What are kidney stones?
A kidney stone is a hard mass that develops when chemicals in the urine crystallize or form into a stone within the kidney. The peak age for stones is between 20 years and 50 years, although they may also be found in children. People who have one stone are more likely to have more stones in the future.
Many stones are very small, about the size of grains of sand. These stones pass down the ureter into the bladder and out of the body through the urethra. Other stones may be pea- or marble-sized or be so large that they are unable to be passed out of the kidney. Some of these larger stones can block the ureter. Those with kidney stones often also have blood in their urine and/or pain on the side of the abdomen. Because kidney stone pain can be severe, it is not uncommon for children or adults to vomit.
What causes kidney stones?
In children, the cause of stones is not always known. Studies are completed by our office to help determine the causes of kidney stones in each child. Sometimes the urine will have too much or too little of certain elements that increase the likelihood of stones forming. Poor water intake can also play a vital role in the formation of stones, as can family history of kidney stones. Although uncommon, a metabolic disorder may be diagnosed in a child who forms stones. All possible causes will be looked at during a child’s visit.
What are the types of kidney stones?
These are three main types of kidney stones:
- Calcium stones
This common type of stone contains calcium. They are made of either calcium oxalate or calcium phosphate. The formation is linked to an increased level of calcium in the urine, possibly because of inherited or genetic factors.
- Struvite stones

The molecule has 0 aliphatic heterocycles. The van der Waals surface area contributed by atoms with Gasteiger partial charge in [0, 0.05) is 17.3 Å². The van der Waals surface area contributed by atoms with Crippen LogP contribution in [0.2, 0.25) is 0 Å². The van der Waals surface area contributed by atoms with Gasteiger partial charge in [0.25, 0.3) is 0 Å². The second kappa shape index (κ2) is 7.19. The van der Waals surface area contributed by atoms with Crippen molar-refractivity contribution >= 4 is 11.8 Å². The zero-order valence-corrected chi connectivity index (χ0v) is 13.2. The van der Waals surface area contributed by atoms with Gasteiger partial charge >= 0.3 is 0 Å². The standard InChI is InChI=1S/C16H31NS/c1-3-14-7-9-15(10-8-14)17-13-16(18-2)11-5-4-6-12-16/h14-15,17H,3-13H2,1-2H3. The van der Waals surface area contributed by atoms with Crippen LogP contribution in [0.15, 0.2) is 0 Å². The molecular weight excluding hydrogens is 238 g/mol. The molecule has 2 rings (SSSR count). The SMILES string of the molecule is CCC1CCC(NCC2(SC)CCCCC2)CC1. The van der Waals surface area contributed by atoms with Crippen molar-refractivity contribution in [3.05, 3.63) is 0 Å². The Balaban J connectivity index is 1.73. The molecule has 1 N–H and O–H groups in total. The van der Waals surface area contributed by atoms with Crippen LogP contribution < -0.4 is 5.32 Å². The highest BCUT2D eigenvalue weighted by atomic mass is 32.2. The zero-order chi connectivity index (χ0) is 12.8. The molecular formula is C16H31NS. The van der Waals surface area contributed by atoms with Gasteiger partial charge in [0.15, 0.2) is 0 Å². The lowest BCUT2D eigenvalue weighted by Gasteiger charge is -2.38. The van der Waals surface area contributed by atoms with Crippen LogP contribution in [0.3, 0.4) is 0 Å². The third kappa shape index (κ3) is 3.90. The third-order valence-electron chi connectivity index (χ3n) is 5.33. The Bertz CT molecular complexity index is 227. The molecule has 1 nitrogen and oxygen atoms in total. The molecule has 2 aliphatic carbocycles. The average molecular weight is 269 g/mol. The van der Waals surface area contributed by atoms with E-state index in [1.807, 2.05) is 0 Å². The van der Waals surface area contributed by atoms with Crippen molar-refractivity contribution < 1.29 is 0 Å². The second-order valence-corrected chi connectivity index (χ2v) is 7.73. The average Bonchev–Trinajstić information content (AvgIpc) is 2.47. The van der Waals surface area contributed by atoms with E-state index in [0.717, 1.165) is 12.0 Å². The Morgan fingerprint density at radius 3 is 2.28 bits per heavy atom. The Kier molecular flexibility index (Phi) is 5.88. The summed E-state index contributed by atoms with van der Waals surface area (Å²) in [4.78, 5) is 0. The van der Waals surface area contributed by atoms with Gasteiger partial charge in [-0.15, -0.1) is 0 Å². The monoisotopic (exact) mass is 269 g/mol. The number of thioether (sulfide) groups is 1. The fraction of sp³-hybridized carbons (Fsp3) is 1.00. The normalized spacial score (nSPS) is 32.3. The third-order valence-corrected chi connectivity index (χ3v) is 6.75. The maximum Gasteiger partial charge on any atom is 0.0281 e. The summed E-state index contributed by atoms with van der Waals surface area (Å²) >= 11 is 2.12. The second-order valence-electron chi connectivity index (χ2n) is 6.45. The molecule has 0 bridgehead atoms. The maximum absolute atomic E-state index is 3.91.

These stones are made of magnesium and ammonia and are often related to urinary-tract infections.
- Uric acid stones
These stones form because of an abnormally high amount of uric acid in the urine.
What are the symptoms of kidney stones?
Kidney stones that block the flow of urine require treatment to prevent kidney damage. Large stones also may require surgery to remove the stone or break the stone into smaller pieces that a child can pass more easily. Children experiencing any of the symptoms below should see their doctor as soon as possible:
- Severe pain in the back or side, with or without nausea and vomiting.
- Pain that radiates down into the groin.
- Urine that is colored pink or tinged with blood.
- Fever or chills, and urine that is cloudy or foul-smelling.
What is the treatment for kidney stones?
Most often, non-surgical approaches are taken when treating small kidney stones, with most of the focus on managing the child’s pain. Children waiting to pass stones at home should urinate into a coffee filter, loose tea filter or urine strainer, so that the stone can be collected and brought into the urology center to be analyzed under a microscope.
Today, minimally invasive treatment is used for almost all large or obstructing kidney stones. Although the majority of smaller stones will pass without a medical procedure, large stones that are unlikely to pass through on their own must be broken up by a process known as lithotripsy. Extracorporeal lithotripsy, also called ESWL, uses shock waves from an outside source to break the stones into smaller fragments that can be swept away in urine. This is the most common procedure used to break up large stones.
Sometimes a stone will form or get stuck in the bladder. If this happens, then the child may need a cystoscopy. With this procedure, a small telescope is passed up the urethra to the bladder. The stone is then removed by passing a basket-like device up the scope to retrieve it. This is often done when stones are larger or irregular in shape and is done under general anesthesia.
How can kidney stones be prevented?
After the cause of a child’s stone is identified a specific prevention plan will be put together for your child. This plan may include changes to foods and drinks in the child’s current diet.
The best way to prevent kidney stones is to maintain an appropriate weight and drink the right amount of water each day. The occurrence (or recurrence) of stones is more common for those who do not drink enough water. Learn more about how much water children should drink each day.